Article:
By G. Anthonie RiisApril 12, 2019
Soldiers who fight for freedoms and the American way of life can find their own Families in jeopardy, U.S. Army Chaplain Corps officials say they recognize those hardships and are there to help them get through it.
"When I deployed, I noticed that most people's problems in the combat zone were back at home," said Lt. Col. Thomas McCort, Fort Knox, deputy garrison chaplain. "That pulls on the Soldier, it pulls at their morale, and it pulls their attention away. It's hard to focus on the mission at hand if they're worried about their families back home."
Long deployments, frequent moves and the feeling that Soldiers are always on duty can have negative costs to family life, said McCort. The Chaplain Corps has the resources to help.
"The Army has seen the wisdom of having chaplains specifically trained in marriage counseling and family development assigned to most garrisons," McCort said. "[Family Life] chaplains attend approximately 18 months of training to get licensed in marriage and family counseling. They do a ton of work and hundreds of hours of practicum dealing with [marriage and family] issues."
Major Jonathan Lee is assigned as Fort Knox's Family Life chaplain and conducts counseling at Fort Knox.
"My ministry is married life and family life issues," Lee said. "I provide counseling on a weekly basis, and for many of the couples I see, this is the last step before deciding to divorce."
Lee admits he's no miracle worker but said he is there to facilitate communication and to teach couples to hear each other.
"My job is to help their relationships by training them to listen and to communicate [in order] to connect," Lee said. "There is conflict in every marriage because there are differences. Emotional connection is so important.
"Instead of talking, we need to listen more."
Lee said Family Life chaplains may be helpful, but it is still the couple's job to do the hard work.
"I can't develop the relationship if both partners aren't here, or if they're here and one is hiding things," said Lee. "The help I can give is very limited if both of them aren't willing to do the work."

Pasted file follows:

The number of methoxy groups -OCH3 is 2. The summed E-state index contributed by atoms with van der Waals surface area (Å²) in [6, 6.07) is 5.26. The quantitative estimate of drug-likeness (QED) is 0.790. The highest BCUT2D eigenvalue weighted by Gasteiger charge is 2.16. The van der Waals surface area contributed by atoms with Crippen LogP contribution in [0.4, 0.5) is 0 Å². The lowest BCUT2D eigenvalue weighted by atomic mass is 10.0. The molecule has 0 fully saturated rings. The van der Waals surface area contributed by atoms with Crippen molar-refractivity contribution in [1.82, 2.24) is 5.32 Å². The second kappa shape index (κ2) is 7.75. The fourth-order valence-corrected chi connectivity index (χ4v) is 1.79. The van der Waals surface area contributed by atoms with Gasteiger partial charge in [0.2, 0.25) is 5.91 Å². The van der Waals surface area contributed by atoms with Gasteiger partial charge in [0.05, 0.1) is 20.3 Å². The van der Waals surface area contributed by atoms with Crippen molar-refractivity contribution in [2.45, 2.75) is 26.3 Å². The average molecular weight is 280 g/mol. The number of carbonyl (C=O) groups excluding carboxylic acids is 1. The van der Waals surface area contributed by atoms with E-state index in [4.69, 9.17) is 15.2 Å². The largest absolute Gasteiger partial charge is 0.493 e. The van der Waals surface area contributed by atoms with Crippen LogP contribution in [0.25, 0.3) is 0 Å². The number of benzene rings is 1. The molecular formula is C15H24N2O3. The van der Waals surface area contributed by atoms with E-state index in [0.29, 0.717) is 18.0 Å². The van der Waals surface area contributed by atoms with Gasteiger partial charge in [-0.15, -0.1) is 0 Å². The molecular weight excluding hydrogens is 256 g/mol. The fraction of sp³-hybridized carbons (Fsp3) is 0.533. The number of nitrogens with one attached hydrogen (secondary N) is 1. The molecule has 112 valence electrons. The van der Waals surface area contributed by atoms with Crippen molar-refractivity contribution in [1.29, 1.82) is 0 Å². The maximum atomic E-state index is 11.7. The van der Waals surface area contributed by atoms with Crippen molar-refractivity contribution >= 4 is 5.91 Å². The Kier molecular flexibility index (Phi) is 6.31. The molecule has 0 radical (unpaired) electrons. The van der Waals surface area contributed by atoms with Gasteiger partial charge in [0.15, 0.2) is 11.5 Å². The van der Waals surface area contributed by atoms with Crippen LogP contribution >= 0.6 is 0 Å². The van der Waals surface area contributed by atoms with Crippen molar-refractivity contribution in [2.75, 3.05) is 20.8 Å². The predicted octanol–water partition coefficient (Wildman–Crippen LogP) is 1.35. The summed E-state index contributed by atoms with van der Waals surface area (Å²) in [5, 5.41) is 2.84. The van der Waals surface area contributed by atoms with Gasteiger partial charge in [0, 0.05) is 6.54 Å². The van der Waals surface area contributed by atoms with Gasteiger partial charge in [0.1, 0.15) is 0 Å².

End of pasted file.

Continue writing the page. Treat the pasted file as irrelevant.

Lee said there isn't a one-time fix; couples may need to come early and often to keep their marriages functioning.
"We see a lot more success with younger couples, but some couples wait too long and let things build up," Lee said. "They should have acted sooner; it is harder after too much time has passed, and it is often not successful."
Lee said some couples need a jolt to get them back on track, and then training to keep them there.
Lee said the Strong Bounds program, a free overnight retreat to different exotic locations, has provided that electricity before, but he stresses that the program isn't just a romantic getaway.
"We used to call them retreats but [refer to] them as training, now," Lee said "[Couples] come for about six hours of training, and the rest of the time is family time spent bonding with each other and practicing what they've learned."
The Strong Bond training is free to Soldiers and DA civilians, and has even provided childcare. Lee said the program has its merits but insists that married life gets easier with hard work.
"The couples willing to do the hard work are the couples who recover," said Lee. "We've had several couples who return [to attend other Strong Bond events], and their marriages get better and better until a point when they are [functioning] pretty well."
Besides professional pastoral marriage counseling, the Fort Knox Chaplain Family Life Ministry offers premarital guidance, Survival Skills for Healthy Families and Financial Peace University to help Soldiers and civilians with various family issues.
McCort said there are other resources available to couples at the Family Life chaplain's office.
"We have a media section with books, audio books or movies that we think is helpful to Soldiers dealing with different issues," McCort said. "We often have couples work on the same book while on deployments, so they have something they can talk about and connect."